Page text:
I DESERVE A SEAT AT THE TABLE, EVEN IF I HAVE TO MAKE MY OWN

As I’ve grown older, I’ve realized a lot of things about myself.

I’m sensitive about my ish. And by “ish,” I mean… my family, my food, my money, but most importantly, my art. I’m a sweetheart, but I don’t take too kindly to the wrong buttons being pushed. I give great advice, but I don’t always take my own. I love writing, but some days I hate it (and that’s okay). I enjoy being alone, but I don’t like to feel lonely. I, unfortunately, base my worth on productivity, but that’s a mindset I’m working to change. I’m a little bit of a people pleaser, and it’s a bad habit that I need to break. I’m not great at accepting criticism, even if it’s constructive. Bad opinions sometimes bother me because I like to leave good impressions. I hit below the belt when I’m angry, but I really don’t mean it. I’m shy, but I tend to come out of my shell when I feel that I’m in a safe enough space to do so. I could go on and on, but there are so many layers to me. Layers that I have yet to fully peel back. But they’re there. They’re what make me, me. 

However, among those, I’ve discovered one of my most toxic traits: I’m quick to self-sabotage. Can you believe it? The one who’s always encouraging others to be their best selves and believe in what they’re capable of? Yes. She is me, and I am her. As of late, that has been the biggest battle I’ve been trying to fight–mentally and emotionally. I’ve never admitted that aloud, but the first step to solving a problem is acknowledging that it needs to be fixed, right? I’ve been guilty of dimming my light to give someone else the room to shine. I’ve been guilty of turning down the volume of my confidence to bring others comfort. I’ve been guilty of selling myself short when I knew, deep down, that what I had to offer was worth so much more than the discounted price tag I’d put on it.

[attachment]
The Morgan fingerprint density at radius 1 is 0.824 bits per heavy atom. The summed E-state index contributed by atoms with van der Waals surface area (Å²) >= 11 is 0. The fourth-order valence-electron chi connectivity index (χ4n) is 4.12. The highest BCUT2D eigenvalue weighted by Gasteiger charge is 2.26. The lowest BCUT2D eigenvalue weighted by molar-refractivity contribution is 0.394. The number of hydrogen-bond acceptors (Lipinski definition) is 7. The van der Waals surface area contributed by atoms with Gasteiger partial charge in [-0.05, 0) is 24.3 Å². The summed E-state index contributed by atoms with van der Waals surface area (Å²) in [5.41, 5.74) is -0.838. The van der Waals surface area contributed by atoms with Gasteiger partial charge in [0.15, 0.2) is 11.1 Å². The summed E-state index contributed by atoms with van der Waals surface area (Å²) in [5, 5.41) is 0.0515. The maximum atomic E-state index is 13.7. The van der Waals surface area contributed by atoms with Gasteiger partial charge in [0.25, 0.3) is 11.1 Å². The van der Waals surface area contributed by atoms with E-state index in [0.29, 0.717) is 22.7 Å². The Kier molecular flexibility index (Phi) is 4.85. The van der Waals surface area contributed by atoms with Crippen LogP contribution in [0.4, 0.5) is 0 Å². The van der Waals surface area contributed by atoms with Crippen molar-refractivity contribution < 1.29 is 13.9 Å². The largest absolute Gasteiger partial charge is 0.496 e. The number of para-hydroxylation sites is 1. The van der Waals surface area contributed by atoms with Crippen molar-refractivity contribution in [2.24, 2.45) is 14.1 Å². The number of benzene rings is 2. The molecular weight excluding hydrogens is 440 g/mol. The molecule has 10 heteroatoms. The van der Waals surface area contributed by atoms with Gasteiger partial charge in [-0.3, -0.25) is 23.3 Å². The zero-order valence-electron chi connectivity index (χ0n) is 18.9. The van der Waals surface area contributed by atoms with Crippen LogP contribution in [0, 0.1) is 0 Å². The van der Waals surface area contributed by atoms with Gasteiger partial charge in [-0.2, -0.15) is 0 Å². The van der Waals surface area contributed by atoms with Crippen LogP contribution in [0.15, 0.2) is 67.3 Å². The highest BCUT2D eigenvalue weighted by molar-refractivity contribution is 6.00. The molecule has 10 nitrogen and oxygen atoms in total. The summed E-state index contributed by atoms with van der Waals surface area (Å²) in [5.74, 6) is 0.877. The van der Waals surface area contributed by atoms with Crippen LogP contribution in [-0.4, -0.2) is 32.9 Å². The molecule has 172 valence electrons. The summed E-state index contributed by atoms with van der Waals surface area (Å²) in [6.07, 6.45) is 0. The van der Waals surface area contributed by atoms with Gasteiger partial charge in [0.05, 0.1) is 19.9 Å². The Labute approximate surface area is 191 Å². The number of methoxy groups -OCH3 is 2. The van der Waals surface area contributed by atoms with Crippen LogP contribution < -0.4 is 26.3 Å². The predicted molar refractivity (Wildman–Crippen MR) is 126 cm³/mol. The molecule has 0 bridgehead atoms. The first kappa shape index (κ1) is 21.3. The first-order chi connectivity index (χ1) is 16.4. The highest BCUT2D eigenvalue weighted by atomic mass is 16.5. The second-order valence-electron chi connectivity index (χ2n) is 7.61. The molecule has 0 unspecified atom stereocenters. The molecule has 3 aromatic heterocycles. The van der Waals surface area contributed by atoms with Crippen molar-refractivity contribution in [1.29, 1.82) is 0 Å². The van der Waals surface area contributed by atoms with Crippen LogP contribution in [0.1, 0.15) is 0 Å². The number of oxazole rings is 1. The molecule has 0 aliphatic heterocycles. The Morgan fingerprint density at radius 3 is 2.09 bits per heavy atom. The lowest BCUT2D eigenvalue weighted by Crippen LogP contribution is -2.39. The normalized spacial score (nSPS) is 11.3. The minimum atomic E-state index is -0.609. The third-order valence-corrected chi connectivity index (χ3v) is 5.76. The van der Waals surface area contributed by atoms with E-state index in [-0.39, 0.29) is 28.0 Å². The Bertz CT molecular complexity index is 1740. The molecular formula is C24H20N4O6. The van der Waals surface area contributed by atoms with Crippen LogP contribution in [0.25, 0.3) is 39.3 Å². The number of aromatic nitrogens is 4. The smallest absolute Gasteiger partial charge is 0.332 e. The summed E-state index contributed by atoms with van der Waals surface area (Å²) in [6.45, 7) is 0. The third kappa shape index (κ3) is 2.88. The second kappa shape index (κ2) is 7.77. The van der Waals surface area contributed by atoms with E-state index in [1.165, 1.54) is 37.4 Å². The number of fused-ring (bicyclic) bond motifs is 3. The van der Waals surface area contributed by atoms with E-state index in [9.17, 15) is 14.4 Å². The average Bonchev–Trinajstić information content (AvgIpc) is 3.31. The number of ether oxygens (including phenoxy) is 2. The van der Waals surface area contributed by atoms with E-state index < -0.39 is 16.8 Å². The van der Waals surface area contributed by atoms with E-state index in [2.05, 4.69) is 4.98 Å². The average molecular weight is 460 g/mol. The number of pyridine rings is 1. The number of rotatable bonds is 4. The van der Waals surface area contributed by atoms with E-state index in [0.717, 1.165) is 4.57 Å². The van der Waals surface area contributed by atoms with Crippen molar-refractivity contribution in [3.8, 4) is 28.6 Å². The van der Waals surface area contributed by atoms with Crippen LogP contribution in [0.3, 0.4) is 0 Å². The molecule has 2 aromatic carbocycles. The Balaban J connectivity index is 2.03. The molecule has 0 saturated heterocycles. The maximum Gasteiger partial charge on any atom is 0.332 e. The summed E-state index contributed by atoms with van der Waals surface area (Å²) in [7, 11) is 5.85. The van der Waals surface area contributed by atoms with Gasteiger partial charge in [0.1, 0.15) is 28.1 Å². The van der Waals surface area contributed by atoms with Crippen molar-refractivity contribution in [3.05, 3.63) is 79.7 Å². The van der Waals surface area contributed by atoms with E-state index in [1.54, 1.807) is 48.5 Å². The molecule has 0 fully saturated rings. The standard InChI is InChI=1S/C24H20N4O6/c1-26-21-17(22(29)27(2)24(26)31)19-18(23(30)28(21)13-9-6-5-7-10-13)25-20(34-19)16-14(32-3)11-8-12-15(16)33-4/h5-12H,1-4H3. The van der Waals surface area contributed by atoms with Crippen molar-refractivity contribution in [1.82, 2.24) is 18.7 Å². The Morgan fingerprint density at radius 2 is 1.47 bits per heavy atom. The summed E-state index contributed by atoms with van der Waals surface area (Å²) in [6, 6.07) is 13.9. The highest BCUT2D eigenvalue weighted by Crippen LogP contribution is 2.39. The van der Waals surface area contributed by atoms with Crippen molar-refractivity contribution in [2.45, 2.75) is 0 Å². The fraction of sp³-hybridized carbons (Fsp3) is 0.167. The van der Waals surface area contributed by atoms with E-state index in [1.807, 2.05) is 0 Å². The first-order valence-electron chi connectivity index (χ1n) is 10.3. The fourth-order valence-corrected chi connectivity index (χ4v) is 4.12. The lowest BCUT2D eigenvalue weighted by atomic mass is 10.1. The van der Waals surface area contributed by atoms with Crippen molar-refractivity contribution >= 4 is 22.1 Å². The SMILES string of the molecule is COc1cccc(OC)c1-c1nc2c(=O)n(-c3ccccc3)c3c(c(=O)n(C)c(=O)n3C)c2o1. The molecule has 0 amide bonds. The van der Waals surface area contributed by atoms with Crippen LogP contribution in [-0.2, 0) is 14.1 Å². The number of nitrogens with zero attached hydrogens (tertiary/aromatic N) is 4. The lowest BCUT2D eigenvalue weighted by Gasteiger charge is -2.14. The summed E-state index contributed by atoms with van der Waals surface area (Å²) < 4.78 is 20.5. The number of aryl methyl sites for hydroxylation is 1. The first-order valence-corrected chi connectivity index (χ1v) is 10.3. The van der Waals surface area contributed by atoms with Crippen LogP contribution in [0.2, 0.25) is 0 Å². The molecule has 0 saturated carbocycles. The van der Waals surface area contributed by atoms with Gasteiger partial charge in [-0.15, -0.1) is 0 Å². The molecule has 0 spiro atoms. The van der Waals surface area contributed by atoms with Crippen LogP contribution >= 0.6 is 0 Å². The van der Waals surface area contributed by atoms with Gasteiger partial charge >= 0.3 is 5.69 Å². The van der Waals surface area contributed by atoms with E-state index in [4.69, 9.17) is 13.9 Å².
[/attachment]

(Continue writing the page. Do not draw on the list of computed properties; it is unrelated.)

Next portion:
Because of that, I’ve recently come to the conclusion that I’ve been getting in my own way and holding myself back from reaching my fullest potential. For some odd reason, I’ve just gotten so comfortable with dumbing down myself and my achievements that it’s almost become the norm for me. I hate attention. I hate bragging. The Leo in me is probably disappointed right now, but it’s the truth. I often question whether I am “capable” or “good enough” to be put in the places that I’ve been in.

A prime example of this proved itself true, even more, when I received an invite to an amazing writing group on Facebook.

If we’re being honest, although I still have so much further to go in my writing career, as much as I try to say otherwise, I’ve accomplished some bomb-axx things. I’ve had Amazon bestsellers, yet, in a room full of other accomplished writers, I’ve made myself feel small and unworthy. As if I don’t belong. As if… who am I to even think that I am deserving to be in a bunch of writers of their caliber? However, upon entrance into the group, I immediately noticed that all of the women in this collective were amazing, supportive, and HUMBLE. Not once did they or have they ever done anything to make me feel the smallness and unworthiness that I just spoke about. The part of me that feels inadequate has, though. 

Oddly, I’ve found myself in the same mental space when I’m asked for advice on things that I know I do well. I can’t count how many messages I’ve gotten from others who were interested in writing a book or entering the world of journalism–two things I’ve done and have been doing for quite some time now. “What if I can’t lead them in the right direction?” I’d ponder. “What if the advice that I do give is not as helpful?” So many doubts would swirl through my head that, though eager to help, my nerves almost wouldn’t let me.